Thursday, September 29, 2016
Everyone appeared to sparkle with joy, and I felt an astonishing resentment and discontent by what they must have accomplished. This Tweet rapidly crystallized an awareness that I had not been taking care of myself. I feared my capacity to feel happiness for others had vanished for keeps. There was no denying it was a sign of burnout. I had become physically tired at the end of the work day. Time and again I was emotionally drained and needed to sit in my car for several minutes before leaving the hospital just to regain my composure. I sensed, and my palliative care team confirmed, I was periodically grouchy and irritable. I had not been taking vacations regularly throughout the year. The worst blow was intermittently missing my beloved choir rehearsals on Tuesday nights because I couldn’t catch up with notes and patient followups.
Professional burnout is real. It is a burden that does not retreat. One can feel physically, emotionally, and mentally sapped. It creeps into your ordinary thoughts leaving one feeling insecure about job performance and clouds the meaning of your work. In retrospect, it had been eroding my life. I explored the program link and hoped I could address my self neglect: Professional Training Program for Clinicians in Compassionate Care of the Seriously Ill and Dying.
I recalled seeing Dr Joan Halifax at the 2010 Boston AAHPM assembly and remember how passionately she spoke about compassion and end of life care. The psychosocial, existential, and spiritual aspects of providing end of life care are essential. Clustering these elements, learning in an intimate environment, and being fully secluded from the outside world was very appealing. I found the link to the Upaya podcast recorded from the 2015 conference by presenters Dr Tony Back and Dr Cynda Hylton Rushton. I was fascinated by their sensitivity and focus on the topic Engaged, Not Attached: Being with Dying. I could hear their wisdom with full attention. They were knowledgeable about palliative care and end of life care. They openly explored the roots of compassion and how caregivers face tremendous anguish and helplessness. They explored how the body informs us when it is stressed and how we ignore and override those signals. This presentation refocused my intention to take better care of myself. I immediately requested time off from work to attend the following year’s conference.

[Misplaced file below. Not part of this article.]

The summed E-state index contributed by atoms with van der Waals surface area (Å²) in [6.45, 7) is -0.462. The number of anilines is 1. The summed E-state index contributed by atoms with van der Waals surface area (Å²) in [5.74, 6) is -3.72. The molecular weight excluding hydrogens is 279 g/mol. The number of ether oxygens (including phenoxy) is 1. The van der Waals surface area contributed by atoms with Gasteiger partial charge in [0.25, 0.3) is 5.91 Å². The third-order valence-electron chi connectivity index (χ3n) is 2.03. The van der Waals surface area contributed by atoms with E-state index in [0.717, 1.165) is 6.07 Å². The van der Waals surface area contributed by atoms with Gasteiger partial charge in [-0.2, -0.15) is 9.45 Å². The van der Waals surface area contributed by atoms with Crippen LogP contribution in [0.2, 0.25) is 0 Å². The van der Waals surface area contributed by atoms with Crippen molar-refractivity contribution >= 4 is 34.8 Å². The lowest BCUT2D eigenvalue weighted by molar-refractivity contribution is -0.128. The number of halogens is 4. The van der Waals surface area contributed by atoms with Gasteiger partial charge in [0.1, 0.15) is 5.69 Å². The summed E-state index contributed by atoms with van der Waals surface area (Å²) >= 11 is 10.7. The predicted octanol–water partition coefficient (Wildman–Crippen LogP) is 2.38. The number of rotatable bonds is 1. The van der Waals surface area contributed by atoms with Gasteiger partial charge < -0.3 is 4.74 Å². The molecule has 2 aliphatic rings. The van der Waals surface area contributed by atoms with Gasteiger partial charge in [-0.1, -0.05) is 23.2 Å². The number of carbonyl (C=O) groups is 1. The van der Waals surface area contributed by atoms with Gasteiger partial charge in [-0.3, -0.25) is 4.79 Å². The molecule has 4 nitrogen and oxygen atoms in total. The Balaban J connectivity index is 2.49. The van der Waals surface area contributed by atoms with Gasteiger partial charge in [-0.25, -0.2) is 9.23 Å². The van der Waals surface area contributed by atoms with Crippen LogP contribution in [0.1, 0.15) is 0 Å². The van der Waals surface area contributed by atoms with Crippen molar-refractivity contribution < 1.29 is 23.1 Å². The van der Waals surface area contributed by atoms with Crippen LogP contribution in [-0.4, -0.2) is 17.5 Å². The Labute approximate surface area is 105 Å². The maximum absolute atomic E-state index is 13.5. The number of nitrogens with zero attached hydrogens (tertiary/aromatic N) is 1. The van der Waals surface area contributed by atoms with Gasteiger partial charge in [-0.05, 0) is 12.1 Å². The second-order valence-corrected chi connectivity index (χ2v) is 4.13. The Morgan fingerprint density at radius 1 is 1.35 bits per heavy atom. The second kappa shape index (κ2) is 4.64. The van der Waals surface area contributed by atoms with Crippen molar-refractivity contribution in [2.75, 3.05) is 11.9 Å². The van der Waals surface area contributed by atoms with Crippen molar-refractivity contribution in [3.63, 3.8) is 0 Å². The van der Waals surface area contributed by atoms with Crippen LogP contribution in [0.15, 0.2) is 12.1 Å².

Fast forward to the Albuquerque airport baggage carousels where I met a group of excited and eager attendees boarding the same shuttle to Upaya’s campus, above the town of Santa Fe, NM. The campus contains what is described as a Zen Buddhist practice, service, and training center. I was entering a new terrain in the high desert, far away from my suburban Maryland hospital palliative care practice. Upon arriving, I was warmly received by the resident staff, easily recognized not only by their simple black garb but also by their mindfulness to the task at hand.
I knew setting out, this journey would travel deeply into the roots of my professional work found in AAHPM assemblies, EPEC trainings, and professional retreats at the Center for Mind Body Medicine I attended. I didn’t realize it would also repair my insight, rehabilitate my empathy, and cultivate compassion and mindfulness so effectively.
What set this program apart from formal educational training was the thoughtful pacing of work sessions that also permitted time for self-reflection. We were obligated to remain in silence outside of work sessions. This was suitable to accomplish inner work but it did push me to the edge of my comfort zone. Finding and exploring this “edge” was a theme our faculty visited and I experienced throughout the week. By the end of the program I declared these 54 CME credits to be the most demanding I’ve earned since medical school and residency training.